February 20, 2021


An interview with Felipe González

Felipe González was Prime Minister of Spain from 1982-1996.

Maya Adereth: Let’s start with your experience in the anti-Francoist resistance.

Felipe Gonzalez: In the final years of the Franco regime I spent a lot of time getting prosecuted and detained—in 1971 I was detained three times. But I was never tortured, like some of my cellmates whose condition I lament to this day. For me, this period was about understanding clearly that I wanted an end to the dictatorship, and that I did not want to replace one dictatorship with another. I joined the PSOE in the 1960s because of its history of struggle over civil rights, and its commitment to social democracy. And I’ve stayed there ever since.

Javier Padilla: Did you have any political or ideological mentors?

FG: There was a group of us in Sevilla, sometimes referred to as the “Tortilla Group” which included Alfonso Guerra, Luis Yáñez, and Manuel Chaves. We were committed to ending the dictatorship, but we didn’t have particular political mentors. We regularly read Nouvelle Observateur, and we learned about models of workers self management and cooperatives in Yugoslavia. These ideas interested me from both a political and theoretical point of view because of the ways in which they distanced themselves from Soviet planning.

JP: Tell us about your process of becoming leader of the party. What was your opinion of the party leaders who were in Toulouse?

FG: We had an interesting situation in Sevilla. Alfonso Fernández Torres was an old socialist militant from Jaén who clashed with the leadership in exile when we met him. We didn’t know why, and we didn’t even know that Rodolfo Llopis had expelled the Andalusian organization because he considered it too rebellious. We were just a group of young people who were agitating at the University. We used the faculty and graduate students at the Law Department in order to build contacts with the CCOO and the UGT. At a certain point, we met an Andalusian socialist who invited us to the national congress of the party in Baiona on July 16, 1969. At this congress, we realized that the vision of reality held by the exiled party leaders was entirely distorted. They had an irreconcilable hatred for Santiago José Carrillo, and they had no idea what was happening on the ground.

This was also true of the PCE—they spent year after year calling for a revolutionary national strike that was neither national nor a strike, and everything but revolutionary. These divisions between the changing political circumstances and the antiquated positions of the party leaders ultimately led to the split—in the first congress that I attended, Llopis experienced more or less what I would experience in 1980. He lost the party congress, but he remained the general secretary. I’ll always remember that when I asked him why he took this position he said: “By electing me general secretary, the public has appointed me high priest to interpret whatever political consensus follows.”

As a group we gained support from Ramón Rubial and Nicolás Redondo. We set up labor litigation offices in Asturias, Valladolid and Bilbao, and we used these as a platform to build relationships with the unions and workers. Llopis created what was known for a time as the “Historic Spanish Socialist Worker’s Party” and Suarez and Martín Villa legalized it before they legalized us, even though they had no base. So we held the Suresnes Congress with the party divided. At the Congress Yáñez strongly advocated for my candidacy, though Nicolás Redondo could have just as easily had it if he wanted it. He didn’t want it, so the candidacy fell on me without any clear purpose. At the time everyone thought that a transitional congress headed by a thirty-two- year-old Sevillian was not likely to last long. Things didn’t turn out that way, it seems.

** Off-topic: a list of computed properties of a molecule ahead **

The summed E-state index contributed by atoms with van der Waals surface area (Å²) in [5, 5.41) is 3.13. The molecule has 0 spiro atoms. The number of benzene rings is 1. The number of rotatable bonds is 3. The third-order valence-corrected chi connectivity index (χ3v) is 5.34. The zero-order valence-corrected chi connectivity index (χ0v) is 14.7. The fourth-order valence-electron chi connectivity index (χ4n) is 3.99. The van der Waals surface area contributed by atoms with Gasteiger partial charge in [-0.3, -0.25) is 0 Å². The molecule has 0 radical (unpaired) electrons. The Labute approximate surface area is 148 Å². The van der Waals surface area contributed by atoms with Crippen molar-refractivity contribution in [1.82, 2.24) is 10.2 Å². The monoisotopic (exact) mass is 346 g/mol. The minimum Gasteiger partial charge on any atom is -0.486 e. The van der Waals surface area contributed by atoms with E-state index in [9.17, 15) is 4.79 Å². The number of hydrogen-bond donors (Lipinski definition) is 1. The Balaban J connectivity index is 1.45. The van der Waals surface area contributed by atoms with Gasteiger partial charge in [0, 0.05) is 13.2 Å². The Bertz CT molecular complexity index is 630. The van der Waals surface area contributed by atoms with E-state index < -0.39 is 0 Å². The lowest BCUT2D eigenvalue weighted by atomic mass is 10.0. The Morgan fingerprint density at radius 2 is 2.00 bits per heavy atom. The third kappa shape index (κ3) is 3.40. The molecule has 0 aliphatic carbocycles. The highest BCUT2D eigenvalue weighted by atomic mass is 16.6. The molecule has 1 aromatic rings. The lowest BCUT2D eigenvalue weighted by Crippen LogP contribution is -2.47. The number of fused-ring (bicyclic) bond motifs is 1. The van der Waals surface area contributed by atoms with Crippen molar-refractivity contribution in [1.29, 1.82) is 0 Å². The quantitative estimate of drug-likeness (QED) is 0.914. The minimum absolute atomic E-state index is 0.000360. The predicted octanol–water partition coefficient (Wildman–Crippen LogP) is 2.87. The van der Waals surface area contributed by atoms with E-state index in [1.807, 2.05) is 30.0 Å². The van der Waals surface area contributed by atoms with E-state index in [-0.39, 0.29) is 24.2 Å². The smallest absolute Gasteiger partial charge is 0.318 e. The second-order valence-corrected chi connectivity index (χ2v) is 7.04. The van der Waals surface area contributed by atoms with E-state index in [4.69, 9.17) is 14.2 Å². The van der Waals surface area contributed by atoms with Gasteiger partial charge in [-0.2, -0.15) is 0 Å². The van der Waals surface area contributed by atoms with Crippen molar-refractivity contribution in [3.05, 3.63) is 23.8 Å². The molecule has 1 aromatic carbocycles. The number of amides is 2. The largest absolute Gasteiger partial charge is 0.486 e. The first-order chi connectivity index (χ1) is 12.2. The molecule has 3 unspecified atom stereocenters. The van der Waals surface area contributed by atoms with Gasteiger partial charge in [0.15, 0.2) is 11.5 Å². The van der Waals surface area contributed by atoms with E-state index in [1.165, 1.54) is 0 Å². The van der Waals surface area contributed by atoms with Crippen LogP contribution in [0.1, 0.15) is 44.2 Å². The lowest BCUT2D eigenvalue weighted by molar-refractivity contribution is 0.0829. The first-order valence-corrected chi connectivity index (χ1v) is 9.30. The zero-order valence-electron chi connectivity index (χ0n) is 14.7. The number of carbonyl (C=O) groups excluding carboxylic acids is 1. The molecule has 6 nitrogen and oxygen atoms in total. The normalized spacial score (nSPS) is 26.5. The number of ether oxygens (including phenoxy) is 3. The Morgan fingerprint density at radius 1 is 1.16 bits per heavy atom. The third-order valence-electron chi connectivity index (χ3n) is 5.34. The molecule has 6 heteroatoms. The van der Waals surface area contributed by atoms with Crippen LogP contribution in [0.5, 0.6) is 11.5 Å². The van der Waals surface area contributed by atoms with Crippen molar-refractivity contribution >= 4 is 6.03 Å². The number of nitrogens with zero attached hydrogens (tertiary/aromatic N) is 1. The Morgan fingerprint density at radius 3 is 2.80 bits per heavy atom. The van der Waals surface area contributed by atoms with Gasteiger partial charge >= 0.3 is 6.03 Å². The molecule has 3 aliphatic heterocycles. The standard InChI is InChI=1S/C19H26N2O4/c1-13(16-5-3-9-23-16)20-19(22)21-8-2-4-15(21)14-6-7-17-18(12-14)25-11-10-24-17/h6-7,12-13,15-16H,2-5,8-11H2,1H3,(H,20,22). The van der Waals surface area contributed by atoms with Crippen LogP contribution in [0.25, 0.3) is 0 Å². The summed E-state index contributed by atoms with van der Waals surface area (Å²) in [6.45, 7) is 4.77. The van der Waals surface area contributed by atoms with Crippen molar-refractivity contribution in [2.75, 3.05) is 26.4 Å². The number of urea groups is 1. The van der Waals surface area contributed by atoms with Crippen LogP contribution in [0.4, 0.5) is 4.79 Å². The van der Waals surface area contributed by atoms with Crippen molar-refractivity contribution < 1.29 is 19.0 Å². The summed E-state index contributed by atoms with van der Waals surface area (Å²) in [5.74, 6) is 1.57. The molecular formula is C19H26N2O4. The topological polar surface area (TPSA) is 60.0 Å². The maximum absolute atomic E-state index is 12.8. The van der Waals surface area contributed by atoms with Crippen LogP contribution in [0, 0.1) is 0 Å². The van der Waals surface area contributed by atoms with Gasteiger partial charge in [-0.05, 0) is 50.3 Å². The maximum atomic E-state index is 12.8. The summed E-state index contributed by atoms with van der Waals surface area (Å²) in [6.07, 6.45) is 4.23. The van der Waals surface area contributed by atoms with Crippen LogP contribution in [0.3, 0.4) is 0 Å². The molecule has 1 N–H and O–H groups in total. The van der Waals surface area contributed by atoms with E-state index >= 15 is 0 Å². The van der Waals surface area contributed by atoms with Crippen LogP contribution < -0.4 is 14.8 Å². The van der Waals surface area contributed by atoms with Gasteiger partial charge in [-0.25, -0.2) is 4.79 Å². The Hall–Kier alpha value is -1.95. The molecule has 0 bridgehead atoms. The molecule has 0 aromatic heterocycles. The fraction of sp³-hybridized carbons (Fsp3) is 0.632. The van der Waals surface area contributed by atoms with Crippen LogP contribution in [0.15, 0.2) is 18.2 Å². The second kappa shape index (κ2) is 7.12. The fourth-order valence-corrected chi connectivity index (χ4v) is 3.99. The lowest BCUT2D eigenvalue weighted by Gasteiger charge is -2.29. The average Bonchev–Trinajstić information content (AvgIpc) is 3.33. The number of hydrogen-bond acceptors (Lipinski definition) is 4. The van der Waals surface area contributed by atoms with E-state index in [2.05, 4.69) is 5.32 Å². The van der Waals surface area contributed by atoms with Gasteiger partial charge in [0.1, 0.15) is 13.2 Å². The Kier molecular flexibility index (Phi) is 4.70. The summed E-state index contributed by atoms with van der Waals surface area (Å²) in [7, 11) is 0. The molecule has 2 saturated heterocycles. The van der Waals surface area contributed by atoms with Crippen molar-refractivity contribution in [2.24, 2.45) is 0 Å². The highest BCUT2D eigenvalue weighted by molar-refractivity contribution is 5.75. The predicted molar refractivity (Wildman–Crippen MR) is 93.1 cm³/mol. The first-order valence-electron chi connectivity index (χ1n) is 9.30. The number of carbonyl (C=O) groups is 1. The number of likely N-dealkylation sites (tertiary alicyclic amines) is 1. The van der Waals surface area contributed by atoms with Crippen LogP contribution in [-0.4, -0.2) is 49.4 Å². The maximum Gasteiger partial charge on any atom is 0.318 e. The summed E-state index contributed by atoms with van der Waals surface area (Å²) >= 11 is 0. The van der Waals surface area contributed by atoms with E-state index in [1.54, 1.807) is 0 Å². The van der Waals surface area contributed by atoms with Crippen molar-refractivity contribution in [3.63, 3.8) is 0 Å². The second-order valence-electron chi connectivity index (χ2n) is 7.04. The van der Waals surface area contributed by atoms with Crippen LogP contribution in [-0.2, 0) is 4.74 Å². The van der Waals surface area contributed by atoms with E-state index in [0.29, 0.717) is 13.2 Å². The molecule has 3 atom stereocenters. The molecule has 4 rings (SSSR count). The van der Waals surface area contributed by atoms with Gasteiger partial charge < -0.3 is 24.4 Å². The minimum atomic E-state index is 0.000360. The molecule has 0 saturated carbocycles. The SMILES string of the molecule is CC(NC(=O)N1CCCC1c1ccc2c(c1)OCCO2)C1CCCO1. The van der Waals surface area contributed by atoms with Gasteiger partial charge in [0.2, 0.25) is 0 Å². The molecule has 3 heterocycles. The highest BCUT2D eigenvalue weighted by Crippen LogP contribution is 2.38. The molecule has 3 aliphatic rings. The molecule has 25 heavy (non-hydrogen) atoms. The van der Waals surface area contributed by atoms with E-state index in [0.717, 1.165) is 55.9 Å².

MA: I wonder if you could tell us about the relationship that the Socialist Party had with other European parties, like the SPD.

FG: My relationship with the German SPD and the French PS was very important, as was my relationship with the Swedish and Austrian socialist parties. Willy Brandt had some doubts as to the legacy of Llopis, but he aligned with our movement during the Congress of Sureneses. This congress was also decisive because of Mitterrand’s participation. He was initially closer to the General Secretary of the Communist Party Santiago José Carrillo, because he wanted a unity of the left. In the Congress of Suresnes, Mitterrand expected to walk into a room with some old exiled socialists and saw instead a room of 30 year olds. He didn’t know where he was. He continued to insist that we needed a front with the communists, but his behavior towards the PSOE was totally transformed.

JP: And what about people from Nicaragua like Bayardo Arce?

FG: I knew Bayardo Arce through the Ortega brothers. I knew the group of those who went after the nine commanders with Sergio Ramírez even before Anastasio Somoza’s fall from power. I was the first outsider who came to Nicaragua to bring Somoza down. I saw a small airplane leave from Panama, dropping bombs on the Somoza palace. I was present during some incredible conversations—ones in which they purposefully spoke nonsense through channels which they knew were controlled by American intelligence agencies. They did it so well that Carter once called Torrijos and Carlos Andrés Pérez to tell them that Somoza was going to fall. And sure enough, Somoza fell soon after.